If you need animation, that will be much harder to implement, and also you must do input and output, which may vary bethwen operating systems (interacting with touchscreen, joystick, keyboard, etc). In my case, these parts are also part of the 3D engine, usually terrain generation and collision engine is also part of the 3D engine. Some people have an independent collision engine and physical engine, which i never separate from the 3D itself to keep the things more simple. The 3D engine may contains functions to dynamically generate content, such as, generating spheres, boxes, or even more complex geometric shapes. Particle engine can be also part of the 3D engine.
Basically, the 3D engine contains all the important functions in a monolithic manner to load, process, and render the 3D scene, and supply functions which allows interaction with the models and the raw data loaded in the engine.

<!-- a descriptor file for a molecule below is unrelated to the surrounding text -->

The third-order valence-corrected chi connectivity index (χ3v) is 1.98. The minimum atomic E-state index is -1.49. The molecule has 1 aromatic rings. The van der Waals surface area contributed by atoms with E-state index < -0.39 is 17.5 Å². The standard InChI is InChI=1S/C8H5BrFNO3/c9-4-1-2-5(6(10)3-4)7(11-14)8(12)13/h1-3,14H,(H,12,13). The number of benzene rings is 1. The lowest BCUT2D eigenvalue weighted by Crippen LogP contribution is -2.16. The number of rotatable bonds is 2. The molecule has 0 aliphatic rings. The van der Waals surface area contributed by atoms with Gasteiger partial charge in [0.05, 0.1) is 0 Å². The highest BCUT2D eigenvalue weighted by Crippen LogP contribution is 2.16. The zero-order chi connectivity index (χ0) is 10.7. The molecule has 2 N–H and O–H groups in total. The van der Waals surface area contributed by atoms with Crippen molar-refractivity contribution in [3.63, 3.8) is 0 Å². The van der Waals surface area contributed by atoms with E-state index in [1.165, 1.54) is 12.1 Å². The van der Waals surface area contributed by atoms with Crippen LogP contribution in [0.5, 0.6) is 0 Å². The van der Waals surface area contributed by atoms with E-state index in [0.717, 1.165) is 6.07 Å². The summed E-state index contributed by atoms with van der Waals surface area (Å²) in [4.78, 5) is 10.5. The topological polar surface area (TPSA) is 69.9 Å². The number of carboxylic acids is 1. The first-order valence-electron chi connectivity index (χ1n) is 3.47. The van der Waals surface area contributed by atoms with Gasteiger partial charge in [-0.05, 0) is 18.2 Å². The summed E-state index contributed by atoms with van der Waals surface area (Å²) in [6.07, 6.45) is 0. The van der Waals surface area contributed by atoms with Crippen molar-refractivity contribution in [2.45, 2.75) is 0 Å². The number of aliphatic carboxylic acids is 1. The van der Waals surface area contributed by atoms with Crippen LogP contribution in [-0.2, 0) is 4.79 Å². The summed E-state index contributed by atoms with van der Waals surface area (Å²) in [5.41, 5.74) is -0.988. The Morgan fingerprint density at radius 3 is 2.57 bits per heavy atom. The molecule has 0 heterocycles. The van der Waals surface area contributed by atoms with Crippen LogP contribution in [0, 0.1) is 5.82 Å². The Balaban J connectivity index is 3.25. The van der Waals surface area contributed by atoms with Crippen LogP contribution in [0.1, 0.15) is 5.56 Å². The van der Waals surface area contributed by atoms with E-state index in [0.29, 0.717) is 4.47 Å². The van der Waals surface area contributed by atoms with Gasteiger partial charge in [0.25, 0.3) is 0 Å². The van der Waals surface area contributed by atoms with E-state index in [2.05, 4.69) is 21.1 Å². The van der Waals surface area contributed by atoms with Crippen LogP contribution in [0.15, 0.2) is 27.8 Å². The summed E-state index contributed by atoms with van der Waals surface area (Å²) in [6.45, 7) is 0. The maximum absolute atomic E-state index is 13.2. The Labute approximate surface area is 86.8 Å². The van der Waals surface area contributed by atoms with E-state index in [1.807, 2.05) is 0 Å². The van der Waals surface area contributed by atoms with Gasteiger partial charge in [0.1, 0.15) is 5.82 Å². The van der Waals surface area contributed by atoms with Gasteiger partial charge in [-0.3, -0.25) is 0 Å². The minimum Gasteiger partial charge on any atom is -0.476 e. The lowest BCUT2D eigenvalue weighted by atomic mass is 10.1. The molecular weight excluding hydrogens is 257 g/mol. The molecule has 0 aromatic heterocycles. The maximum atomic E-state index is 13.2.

What a 2D engine is?
The 2D engine is similar to the 3D engine, the difference is, that it will manage the sprites and texts. You will need functions to allow you to display text on the screen. You cant just use the operating system to draw texts above your 3D scene, so you have to do a renderer that can display fonts. The sprite engine can use the texture management from the 3D engine, you dont have to totally re-implement everything.
The 2D engine must be capable of displaying texts above sprites, so you can create buttons to make fashionable menus in the game. In some cases, you maybe want to write a 2D game. In that practicular case, you need a very complex 2D engine, and writing just the rendering for it is not enough. Like, if you want to create a Mario clone, you will need at least a 2D collision engine, and you must insert the conception of 2D objects and gravity into the 2D engine as well.